Find Your Happiness
If we all take a moment to be completely honest, I think we would all agree that life is just plain hard sometimes. No matter what background you come from, how easy of a childhood you had, how great your job is, sometimes life just sucks.
My life has had its fair share of ups and down and this emotional roller coaster can make it very difficult to see the light at the end of the tunnel.
Over time, I’ve learned what it takes for me to find happiness through the rough times. Sometimes it’s about my state of mind and sometimes its actions I can take to help better my situation.
Here are a few steps that I take to keep my focus in life and to find my happiness through the down times.
I Find Happiness By Cutting Excess Spending:
I’m sure you’ve heard the saying money can’t buy happiness. But do you really believe that?
I can tell you honestly that I do.
Overspending. We all do it to some degree. Makeup is my weakness and I buy a lot of it. Every time new makeup collections launch I tell myself how much I don’t need to buy it, but I always do.
My husband and I have both been guilty of trying to find happiness the materialistic way. We’ve both spent money on things we didn’t need because we thought it would fill a void.
We’ve never overspent to the point where it’s affected our ability to pay bills, but that doesn’t make it okay.
Retail therapy is a great way to drown out life and have a good time for a short while. I buy things I think will help me find happiness. But they don’t.
Sure, it feels good in the moment. But it doesn’t help my long-term situation. Spending money doesn’t solve my problems.
In fact, excess spending can put even more stress on the situation. Especially if your problems stem from financial trouble.
I’ve been unhappy in life to the point where I just want to focus on anything other than my feelings and there’s a stigma around thinking that the more you buy, the happier you’ll be.
It just isn’t the case. If you can relate to this at all, I encourage you to cut down on the excess spending. Cut out the purchases that aren’t necessary. Not only will it alleviate financial stress, but it will also force you to deal with your problems head on and not avoid them.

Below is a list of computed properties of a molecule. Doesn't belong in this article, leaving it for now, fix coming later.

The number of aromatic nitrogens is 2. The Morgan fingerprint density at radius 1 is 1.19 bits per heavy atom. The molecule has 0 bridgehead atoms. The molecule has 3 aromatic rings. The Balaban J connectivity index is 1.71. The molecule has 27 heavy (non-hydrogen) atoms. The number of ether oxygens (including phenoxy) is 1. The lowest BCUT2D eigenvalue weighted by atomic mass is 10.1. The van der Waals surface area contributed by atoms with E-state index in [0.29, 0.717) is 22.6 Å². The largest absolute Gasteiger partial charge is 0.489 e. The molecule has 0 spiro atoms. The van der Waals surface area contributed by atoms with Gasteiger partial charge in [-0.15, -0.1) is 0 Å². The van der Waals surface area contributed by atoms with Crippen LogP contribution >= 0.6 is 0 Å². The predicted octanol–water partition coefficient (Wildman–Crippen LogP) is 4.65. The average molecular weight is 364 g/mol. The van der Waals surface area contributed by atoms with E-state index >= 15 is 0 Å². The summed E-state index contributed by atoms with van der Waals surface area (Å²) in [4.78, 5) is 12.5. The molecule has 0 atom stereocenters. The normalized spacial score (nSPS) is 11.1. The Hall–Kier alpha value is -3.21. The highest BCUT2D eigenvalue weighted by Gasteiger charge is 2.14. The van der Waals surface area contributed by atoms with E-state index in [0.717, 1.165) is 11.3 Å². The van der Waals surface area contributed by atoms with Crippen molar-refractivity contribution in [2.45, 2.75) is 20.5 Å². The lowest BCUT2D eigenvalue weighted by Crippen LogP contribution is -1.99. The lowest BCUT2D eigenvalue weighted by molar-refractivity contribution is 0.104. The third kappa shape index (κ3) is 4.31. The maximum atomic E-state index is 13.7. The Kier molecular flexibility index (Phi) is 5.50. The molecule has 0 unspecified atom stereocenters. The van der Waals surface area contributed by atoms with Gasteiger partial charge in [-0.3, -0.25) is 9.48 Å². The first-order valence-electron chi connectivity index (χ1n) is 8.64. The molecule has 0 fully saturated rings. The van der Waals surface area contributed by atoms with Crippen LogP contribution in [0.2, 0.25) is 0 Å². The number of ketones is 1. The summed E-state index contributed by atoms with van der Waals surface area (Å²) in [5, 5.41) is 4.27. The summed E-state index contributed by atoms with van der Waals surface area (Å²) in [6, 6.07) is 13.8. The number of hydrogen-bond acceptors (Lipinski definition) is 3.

Don’t let your happiness be built upon possessions. One day you may wake up and lose it all and it’s going to be the relationships you’ve built with family, friends, spouses, children, and yourself that pull you through to the other side.
I Find Happiness By Staying True To Myself:
Ah, the infamous “be yourself” talk. We’ve all heard it. We’ve all had this lecture in our teens. But this golden rule doesn’t just apply to adolescents. It applies to you, too.
Peer pressure can be a bitch sometimes, especially if you don’t go with the crowd. As much as society likes to say they accept everyone, they don’t for the most part. People don’t like different.
The stereotypical life for young people in their early 20’s never appealed to me. My 21st birthday was spent with friends at a nice restaurant, I had ¼ of a blueberry mojito and went home and went to bed. I actually turned down my birthday shot when a friend bought a round of shots for everyone.
Drinking has never really interested me. I don’t have a problem drinking and don’t care if others do drink around me, but it isn’t really my thing.
I’m not saying I never drink, because I do. But I never went through the “party life” stage. I’m more the Netflix and Chill type.
I’ve also never been someone who has a ton of friends at any given time. I have my close circle and that’s good enough for me.
Now this may be because I’ve been married since I was 19 years old, so you combine my disinterest for partying with my married status and I suppose I’m just not that interesting of a person.
Regardless, this doesn’t bother me and never has. Sure, I’ve felt pressured to party while out with friends. I’ve been the one others comment about being boring because I’m the only one not really getting drunk, but really, I couldn’t care less.
It just isn’t what I want to do. Again, I have no problem with people who drink and I’m around friends who get drunk and it doesn’t bother me. If I don’t feel like getting drunk, I don’t.
The lesson here is to know what you want and stick to it. Forget peer pressure. If people are peer pressuring you to do something you don’t want to do, you shouldn’t be hanging around them anyway.
My friends understand that sometimes I drink and sometimes I don’t and if I tell them I don’t want to, they don’t push because our friendship is built upon respect and trust. This is true friendship.
Staying true to who you are is an important step to finding your happiness. If you are constantly trying to conform to what other people want from you or expect of you, you will never be able to truly be happy because you won’t be live YOUR life. You’ll be living the life other’s want you to live and that’s shit.
Be you no matter who likes it or who accepts it. Pay attention to how you want situations to play out and own your role.
I Find My Happiness By Sometimes Putting Myself First: